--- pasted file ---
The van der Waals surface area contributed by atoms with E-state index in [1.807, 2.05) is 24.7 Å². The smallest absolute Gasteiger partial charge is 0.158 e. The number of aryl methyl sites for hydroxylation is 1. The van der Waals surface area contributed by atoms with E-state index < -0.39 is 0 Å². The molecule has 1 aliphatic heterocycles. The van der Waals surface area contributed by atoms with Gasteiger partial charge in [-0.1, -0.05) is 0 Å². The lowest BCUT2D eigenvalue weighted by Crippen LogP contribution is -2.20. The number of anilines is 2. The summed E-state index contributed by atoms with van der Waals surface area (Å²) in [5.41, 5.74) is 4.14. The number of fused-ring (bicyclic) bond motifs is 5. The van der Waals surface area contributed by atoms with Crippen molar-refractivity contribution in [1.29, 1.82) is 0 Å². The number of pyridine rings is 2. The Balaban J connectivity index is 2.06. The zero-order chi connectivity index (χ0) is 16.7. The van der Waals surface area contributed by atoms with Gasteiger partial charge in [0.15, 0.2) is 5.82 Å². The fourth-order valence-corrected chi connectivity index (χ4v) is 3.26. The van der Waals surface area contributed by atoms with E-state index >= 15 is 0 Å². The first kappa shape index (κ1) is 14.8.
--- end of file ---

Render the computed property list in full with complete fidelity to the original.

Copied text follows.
The van der Waals surface area contributed by atoms with E-state index in [1.807, 2.05) is 24.7 Å². The smallest absolute Gasteiger partial charge is 0.158 e. The number of aryl methyl sites for hydroxylation is 1. The van der Waals surface area contributed by atoms with E-state index < -0.39 is 0 Å². The molecule has 1 aliphatic heterocycles. The van der Waals surface area contributed by atoms with Gasteiger partial charge in [-0.1, -0.05) is 0 Å². The lowest BCUT2D eigenvalue weighted by Crippen LogP contribution is -2.20. The number of anilines is 2. The summed E-state index contributed by atoms with van der Waals surface area (Å²) in [5.41, 5.74) is 4.14. The number of fused-ring (bicyclic) bond motifs is 5. The van der Waals surface area contributed by atoms with Crippen molar-refractivity contribution in [1.29, 1.82) is 0 Å². The number of pyridine rings is 2. The Balaban J connectivity index is 2.06. The zero-order chi connectivity index (χ0) is 16.7. The van der Waals surface area contributed by atoms with Gasteiger partial charge in [0.15, 0.2) is 5.82 Å². The fourth-order valence-corrected chi connectivity index (χ4v) is 3.26. The van der Waals surface area contributed by atoms with E-state index >= 15 is 0 Å². The first kappa shape index (κ1) is 14.8.